Spiritual experiences have been known to occur in orgasmic states – such as feeling one with the sexual partner. I contend that this type of intense, full-body orgasm which may be reached by different means such as Taoist practice actually causes an altered state of individuated consciousness through profound relaxation. As the body is overwhelmed with pleasurable sensations, the overworked intellect is disarmed and the arrival in the present moment is achieved. This is the experience of being consciousness fully embodied within this particular time-space, yet simultaneously realizing the unity with the whole of material creation and whatever may lie beyond. This deep relaxation, as opposed to our normal stiff and contracted condition, effectively causes an expansion of consciousness. I think the capacity of transforming sexual energy within one’s own body is what causes saints and enlightened masters to renounce the carnal aspect of sexuality. Instead of being dependent on a partner for temporary relief, through their spiritual refinement, they are able to live in a state of continued, deep relaxation. Just as the heart pulsates with life, love and compassion – they may well be able to live in an eternal state of orgasmic bliss. This represents the marriage of spirituality and sexuality on which I will elaborate further below.
Food for Thought
While sexuality is only discussed, let alone practised behind closed doors, the consumption of food is a glorified and often public act. Culinary culture has become an unquestioned given and so few are aware of the stress they put their bodies under through unhealthy food consumption habits. While most are aware that a diet based on Chinese fast-food take-out or double-chocolate cake might not be the most wholesome choice – meat, milk and white bread are not that closely examined.
Coming back to the concept of the necrophilic society, modern food production and consumption patterns closely reflect this idea. Large-scale livestock farming with the application of hormones to artificially speed-up growth, a tiny and threatening environment to save space as well as an appalling disrespect for animal life clearly demonstrates our disconnectedness from the inherent vitality of existence. It could be said that we treat our own bodies just as we treat these animals – merely maintaining them, hoping they won’t get in the way. As Waltner-Toews states, food is to the human in relation with nature like sex is to the relationship between two humans – you can hardly get any more intimate than that. Yet, just as sex has been industrialised, food is currently an industry as well – and just as void of empathy and compassion. [ 20] Death, rather than life, lies at the centre of industrialised food production. As we focus on the production of dead matter, it logically follows that we also mostly eat dead matter. While the absorption of stress hormones and drugs through eating the meat of animals which were subjected to anxiety and medication sounds quite reasonable, the negative side-effects of consuming bread and milk are less well understood. Both bread and milk release opiates within the brain, which effectively causes addiction. Furthermore, the fast conversion of carbohydrates into sugar causes a sudden surge in blood sugar levels, which may also result in compulsive eating and a craving for sweet food. While I won’t get into the intricacies of different dieting choices, often considered a highly personal and emotional matter, I will leave you with this simple example: A meatball and an apple are put into the earth. The dead meatball will rot – but out of the living apple, a tree may grow! [ 21]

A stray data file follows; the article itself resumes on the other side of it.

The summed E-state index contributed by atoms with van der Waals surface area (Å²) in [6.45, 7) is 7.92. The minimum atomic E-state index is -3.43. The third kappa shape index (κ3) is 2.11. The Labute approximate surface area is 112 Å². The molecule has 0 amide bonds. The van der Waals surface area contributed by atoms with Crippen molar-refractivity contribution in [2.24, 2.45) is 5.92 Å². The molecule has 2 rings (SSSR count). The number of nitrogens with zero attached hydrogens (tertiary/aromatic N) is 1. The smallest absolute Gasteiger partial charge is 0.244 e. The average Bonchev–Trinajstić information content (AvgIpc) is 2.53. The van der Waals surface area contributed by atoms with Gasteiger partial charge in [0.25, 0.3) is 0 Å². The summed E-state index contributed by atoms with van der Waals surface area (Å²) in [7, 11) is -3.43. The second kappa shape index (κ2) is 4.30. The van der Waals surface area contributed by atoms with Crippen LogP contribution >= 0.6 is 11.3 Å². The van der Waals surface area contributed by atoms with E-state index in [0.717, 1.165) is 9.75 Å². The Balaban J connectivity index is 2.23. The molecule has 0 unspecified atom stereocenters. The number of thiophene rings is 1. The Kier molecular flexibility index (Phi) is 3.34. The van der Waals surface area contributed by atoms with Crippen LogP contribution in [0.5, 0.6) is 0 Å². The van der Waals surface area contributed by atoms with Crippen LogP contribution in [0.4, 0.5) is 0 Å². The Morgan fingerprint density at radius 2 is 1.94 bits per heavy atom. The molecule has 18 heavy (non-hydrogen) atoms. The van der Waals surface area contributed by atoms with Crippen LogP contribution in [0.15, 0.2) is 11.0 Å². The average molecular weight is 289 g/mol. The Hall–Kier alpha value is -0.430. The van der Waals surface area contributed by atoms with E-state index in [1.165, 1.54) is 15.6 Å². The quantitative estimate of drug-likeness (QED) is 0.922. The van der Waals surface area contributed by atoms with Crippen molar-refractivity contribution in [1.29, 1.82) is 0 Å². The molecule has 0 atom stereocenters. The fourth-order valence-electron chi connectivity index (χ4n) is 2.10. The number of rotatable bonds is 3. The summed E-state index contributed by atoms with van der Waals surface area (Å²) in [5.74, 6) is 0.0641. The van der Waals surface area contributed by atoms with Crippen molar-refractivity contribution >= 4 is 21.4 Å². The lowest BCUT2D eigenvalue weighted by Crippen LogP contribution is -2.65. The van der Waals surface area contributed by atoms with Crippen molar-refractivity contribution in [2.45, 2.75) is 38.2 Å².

Again, we may find the correlation with the underlying pattern of peaks and troughs – stress and relaxation. A traditional Western diet delivers peak eating experiences, releasing hormones and raising blood sugar levels for a brief moment. However, this goes at the expense of the digestive tract – a main component of our immune system – and the hunger is soon to return. A diet focused on living matter such as fresh plants and seeds doesn’t produce such cravings since it only slowly and moderately increases blood sugar. It is easier to digest and also better suited to meet nutritional needs, ultimately promoting our health and well-being. Furthermore, I think it is highly beneficial to uncover the reasons why we eat. Peanut butter can only suppress the emotion of love-sickness for so long – a closer look at our motivations for eating might thus be in order. [ 22] If we choose to become aware of our taste, digestion and energy levels, our body naturally tells us what type of food is best for us. A clear mind and a more vibrant sense of aliveness are among the benefits of taking time to listen to ourselves.
Degrees of Freedom – Music and Movement